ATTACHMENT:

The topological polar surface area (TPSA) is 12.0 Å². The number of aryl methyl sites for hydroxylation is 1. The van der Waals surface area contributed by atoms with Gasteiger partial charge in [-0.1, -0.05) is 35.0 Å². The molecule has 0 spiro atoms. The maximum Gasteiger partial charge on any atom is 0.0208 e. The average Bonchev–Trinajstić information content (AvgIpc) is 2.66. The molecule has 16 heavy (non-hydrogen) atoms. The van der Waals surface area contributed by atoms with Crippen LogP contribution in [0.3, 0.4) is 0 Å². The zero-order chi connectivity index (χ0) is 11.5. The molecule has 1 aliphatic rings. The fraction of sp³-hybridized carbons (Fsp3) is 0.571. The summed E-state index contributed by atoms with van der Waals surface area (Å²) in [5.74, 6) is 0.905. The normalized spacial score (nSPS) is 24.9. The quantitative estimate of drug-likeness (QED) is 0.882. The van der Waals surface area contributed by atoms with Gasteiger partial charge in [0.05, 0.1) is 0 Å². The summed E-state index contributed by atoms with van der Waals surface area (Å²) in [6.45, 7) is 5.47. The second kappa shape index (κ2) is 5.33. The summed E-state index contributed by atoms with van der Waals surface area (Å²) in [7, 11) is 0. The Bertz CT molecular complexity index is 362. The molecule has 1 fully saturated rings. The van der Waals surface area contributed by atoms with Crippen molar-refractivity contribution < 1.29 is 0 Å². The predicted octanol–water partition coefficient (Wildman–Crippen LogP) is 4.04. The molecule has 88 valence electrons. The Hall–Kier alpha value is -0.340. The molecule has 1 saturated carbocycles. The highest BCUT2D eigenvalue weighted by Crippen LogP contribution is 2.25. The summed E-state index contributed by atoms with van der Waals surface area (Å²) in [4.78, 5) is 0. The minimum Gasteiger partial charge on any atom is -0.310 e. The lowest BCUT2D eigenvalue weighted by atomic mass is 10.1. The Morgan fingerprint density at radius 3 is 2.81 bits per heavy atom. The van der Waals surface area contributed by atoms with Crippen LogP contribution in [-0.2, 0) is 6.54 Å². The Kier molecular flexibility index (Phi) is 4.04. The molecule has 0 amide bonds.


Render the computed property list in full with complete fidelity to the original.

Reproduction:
The topological polar surface area (TPSA) is 12.0 Å². The number of aryl methyl sites for hydroxylation is 1. The van der Waals surface area contributed by atoms with Gasteiger partial charge in [-0.1, -0.05) is 35.0 Å². The molecule has 0 spiro atoms. The maximum Gasteiger partial charge on any atom is 0.0208 e. The average Bonchev–Trinajstić information content (AvgIpc) is 2.66. The molecule has 16 heavy (non-hydrogen) atoms. The van der Waals surface area contributed by atoms with Crippen LogP contribution in [0.3, 0.4) is 0 Å². The zero-order chi connectivity index (χ0) is 11.5. The molecule has 1 aliphatic rings. The fraction of sp³-hybridized carbons (Fsp3) is 0.571. The summed E-state index contributed by atoms with van der Waals surface area (Å²) in [5.74, 6) is 0.905. The normalized spacial score (nSPS) is 24.9. The quantitative estimate of drug-likeness (QED) is 0.882. The van der Waals surface area contributed by atoms with Gasteiger partial charge in [0.05, 0.1) is 0 Å². The summed E-state index contributed by atoms with van der Waals surface area (Å²) in [6.45, 7) is 5.47. The second kappa shape index (κ2) is 5.33. The summed E-state index contributed by atoms with van der Waals surface area (Å²) in [7, 11) is 0. The Bertz CT molecular complexity index is 362. The molecule has 1 fully saturated rings. The van der Waals surface area contributed by atoms with Crippen molar-refractivity contribution < 1.29 is 0 Å². The predicted octanol–water partition coefficient (Wildman–Crippen LogP) is 4.04. The molecule has 88 valence electrons. The Hall–Kier alpha value is -0.340. The molecule has 1 saturated carbocycles. The highest BCUT2D eigenvalue weighted by Crippen LogP contribution is 2.25. The summed E-state index contributed by atoms with van der Waals surface area (Å²) in [4.78, 5) is 0. The minimum Gasteiger partial charge on any atom is -0.310 e. The lowest BCUT2D eigenvalue weighted by atomic mass is 10.1. The Morgan fingerprint density at radius 3 is 2.81 bits per heavy atom. The van der Waals surface area contributed by atoms with Crippen LogP contribution in [-0.2, 0) is 6.54 Å². The Kier molecular flexibility index (Phi) is 4.04. The molecule has 0 amide bonds.